3. Once the person comes out, the segregation doesn’t end. They are discriminated on every possible front: housing, jobs, social benefits. It is monumentally difficult for him to get back to normalcy. Often, he ends up back in jail. And the cycle continues
4. There are incentives for politicians and businesses to keep things the way they are. For politicians, it’s a way to keep the white people feel distracted from their poor economic condition. For businesses that manage jails, there’s money to be made as more and more people are put behind bars. Their profit depends on more people being incarcerated. With such strong incentives, it won’t be easy to pass legislation to abolish this race based segregation
‘Colorblindness’ in the sub-title of book means that we as a society have become indifferent to the plight of these minorities. Because it’s too convenient to think that segregation doesn’t exist, especially when we see a black man getting elected as the president. And we don’t hear people openly vouching for racist beliefs (although that is changing as we can see in the current US election). The author warns against this indifference. Just because those prisons are located in remote villages, away from the main society, we cannot ignore this race based segregation.
Finally, the author proposes that nothing short of a movement will end this form of segregation that is being waged under the name of War on Drugs.
This is an important piece of work for the current generation - it highlights why we need to educate the public on crime and justice, and how important it is to be involved in your local community.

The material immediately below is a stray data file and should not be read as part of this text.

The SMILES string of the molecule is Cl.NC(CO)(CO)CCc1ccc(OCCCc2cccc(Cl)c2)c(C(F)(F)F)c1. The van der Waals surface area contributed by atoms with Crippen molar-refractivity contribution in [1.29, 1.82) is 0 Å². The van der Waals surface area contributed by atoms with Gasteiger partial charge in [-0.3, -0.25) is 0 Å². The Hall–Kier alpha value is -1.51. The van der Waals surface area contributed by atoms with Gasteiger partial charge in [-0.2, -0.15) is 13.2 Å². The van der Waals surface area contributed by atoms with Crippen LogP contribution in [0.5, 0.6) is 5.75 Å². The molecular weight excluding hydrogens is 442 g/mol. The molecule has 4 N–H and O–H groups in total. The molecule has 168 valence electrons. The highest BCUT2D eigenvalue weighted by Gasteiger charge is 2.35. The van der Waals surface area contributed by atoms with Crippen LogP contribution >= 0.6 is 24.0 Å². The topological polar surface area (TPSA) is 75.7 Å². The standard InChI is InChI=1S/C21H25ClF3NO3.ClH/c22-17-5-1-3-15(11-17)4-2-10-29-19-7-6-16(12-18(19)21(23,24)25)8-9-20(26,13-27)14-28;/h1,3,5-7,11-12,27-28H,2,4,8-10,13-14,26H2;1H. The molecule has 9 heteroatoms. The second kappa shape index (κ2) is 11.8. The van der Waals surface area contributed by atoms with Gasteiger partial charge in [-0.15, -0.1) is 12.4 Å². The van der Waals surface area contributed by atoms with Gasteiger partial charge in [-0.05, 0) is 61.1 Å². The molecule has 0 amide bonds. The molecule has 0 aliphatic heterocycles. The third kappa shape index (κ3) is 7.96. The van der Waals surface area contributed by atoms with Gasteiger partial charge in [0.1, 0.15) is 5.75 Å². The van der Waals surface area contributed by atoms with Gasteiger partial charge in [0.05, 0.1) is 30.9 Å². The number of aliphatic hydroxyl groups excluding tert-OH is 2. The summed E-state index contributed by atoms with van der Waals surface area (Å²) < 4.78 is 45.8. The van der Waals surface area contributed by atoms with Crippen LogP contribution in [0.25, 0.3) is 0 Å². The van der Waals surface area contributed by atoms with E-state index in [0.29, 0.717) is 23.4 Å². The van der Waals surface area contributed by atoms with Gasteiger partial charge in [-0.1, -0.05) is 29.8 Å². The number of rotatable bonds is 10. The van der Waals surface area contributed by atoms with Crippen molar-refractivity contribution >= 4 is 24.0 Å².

A fantastic read from a talented and thought-provoking writer.
Here’s one such first principal: why do we imprison others? I’m of the mind that it shouldn’t be to punish, however bad the crime, but rather to protect the liberties of ALL. In the interest of subjective self-disclosure: I have two neighbours, who have each been through the prison system multiple times. Now in their sixties, I help with their banking and medication, because they are both illiterate. It would have been of the greatest benefit to society to teach them to read, but the principal of their incarceration was to punish.
Michelle Alexander has done something remarkable (also check the documentary, “13th” which wouldn’t exist without this book) in exposing structural inequality on an industrial scale. Her argument is elegant and carefully evidenced, it will profit anyone who reads it (even naysayers). As important as John Rawls, “A Theory of Justice”, and I hope destined to be a standard text alongside Hobbes’ “Leviathan”.
I'm from the UK. This book opened my eyes to the Workings of the American justice system.
If I could, I would give it 6 stars
This is shocking and eye-opening stuff.
Well written: not too casual and conversational but also not too dry.
The best book I have read in a long time.